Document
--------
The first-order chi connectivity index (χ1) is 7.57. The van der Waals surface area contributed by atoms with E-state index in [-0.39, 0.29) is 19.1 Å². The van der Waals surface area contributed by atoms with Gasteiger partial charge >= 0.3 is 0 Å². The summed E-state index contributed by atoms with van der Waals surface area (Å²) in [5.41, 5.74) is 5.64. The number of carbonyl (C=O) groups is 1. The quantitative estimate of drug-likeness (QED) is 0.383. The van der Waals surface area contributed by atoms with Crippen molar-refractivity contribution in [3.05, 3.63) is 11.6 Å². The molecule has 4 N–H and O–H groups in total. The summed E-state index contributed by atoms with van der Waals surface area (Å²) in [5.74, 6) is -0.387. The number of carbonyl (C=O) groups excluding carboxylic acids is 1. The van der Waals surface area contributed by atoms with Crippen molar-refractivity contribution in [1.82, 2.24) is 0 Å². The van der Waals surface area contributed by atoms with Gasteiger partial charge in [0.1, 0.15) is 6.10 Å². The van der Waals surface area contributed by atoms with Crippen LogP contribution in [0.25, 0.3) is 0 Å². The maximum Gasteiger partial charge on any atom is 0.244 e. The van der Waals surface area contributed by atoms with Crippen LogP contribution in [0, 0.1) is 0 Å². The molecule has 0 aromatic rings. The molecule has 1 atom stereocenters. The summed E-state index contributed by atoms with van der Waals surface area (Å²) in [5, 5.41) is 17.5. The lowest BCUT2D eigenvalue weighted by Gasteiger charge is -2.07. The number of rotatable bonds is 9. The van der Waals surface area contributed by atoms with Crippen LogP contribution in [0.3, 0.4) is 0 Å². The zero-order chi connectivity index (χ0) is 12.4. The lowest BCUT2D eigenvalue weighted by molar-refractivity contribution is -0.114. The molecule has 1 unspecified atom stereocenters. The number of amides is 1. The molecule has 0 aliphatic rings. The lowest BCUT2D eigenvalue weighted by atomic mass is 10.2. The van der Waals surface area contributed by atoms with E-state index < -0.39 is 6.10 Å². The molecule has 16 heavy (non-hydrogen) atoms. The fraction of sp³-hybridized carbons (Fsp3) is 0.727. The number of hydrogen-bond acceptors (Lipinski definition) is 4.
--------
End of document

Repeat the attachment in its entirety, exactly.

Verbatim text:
The first-order chi connectivity index (χ1) is 7.57. The van der Waals surface area contributed by atoms with E-state index in [-0.39, 0.29) is 19.1 Å². The van der Waals surface area contributed by atoms with Gasteiger partial charge >= 0.3 is 0 Å². The summed E-state index contributed by atoms with van der Waals surface area (Å²) in [5.41, 5.74) is 5.64. The number of carbonyl (C=O) groups is 1. The quantitative estimate of drug-likeness (QED) is 0.383. The van der Waals surface area contributed by atoms with Crippen molar-refractivity contribution in [3.05, 3.63) is 11.6 Å². The molecule has 4 N–H and O–H groups in total. The summed E-state index contributed by atoms with van der Waals surface area (Å²) in [5.74, 6) is -0.387. The number of carbonyl (C=O) groups excluding carboxylic acids is 1. The van der Waals surface area contributed by atoms with Crippen molar-refractivity contribution in [1.82, 2.24) is 0 Å². The van der Waals surface area contributed by atoms with Gasteiger partial charge in [0.1, 0.15) is 6.10 Å². The van der Waals surface area contributed by atoms with Crippen LogP contribution in [0.25, 0.3) is 0 Å². The maximum Gasteiger partial charge on any atom is 0.244 e. The van der Waals surface area contributed by atoms with Crippen LogP contribution in [0, 0.1) is 0 Å². The molecule has 0 aromatic rings. The molecule has 1 atom stereocenters. The summed E-state index contributed by atoms with van der Waals surface area (Å²) in [5, 5.41) is 17.5. The lowest BCUT2D eigenvalue weighted by Gasteiger charge is -2.07. The number of rotatable bonds is 9. The van der Waals surface area contributed by atoms with Crippen LogP contribution in [0.3, 0.4) is 0 Å². The zero-order chi connectivity index (χ0) is 12.4. The lowest BCUT2D eigenvalue weighted by molar-refractivity contribution is -0.114. The molecule has 1 unspecified atom stereocenters. The number of amides is 1. The molecule has 0 aliphatic rings. The lowest BCUT2D eigenvalue weighted by atomic mass is 10.2. The van der Waals surface area contributed by atoms with E-state index < -0.39 is 6.10 Å². The molecule has 16 heavy (non-hydrogen) atoms. The fraction of sp³-hybridized carbons (Fsp3) is 0.727. The number of hydrogen-bond acceptors (Lipinski definition) is 4.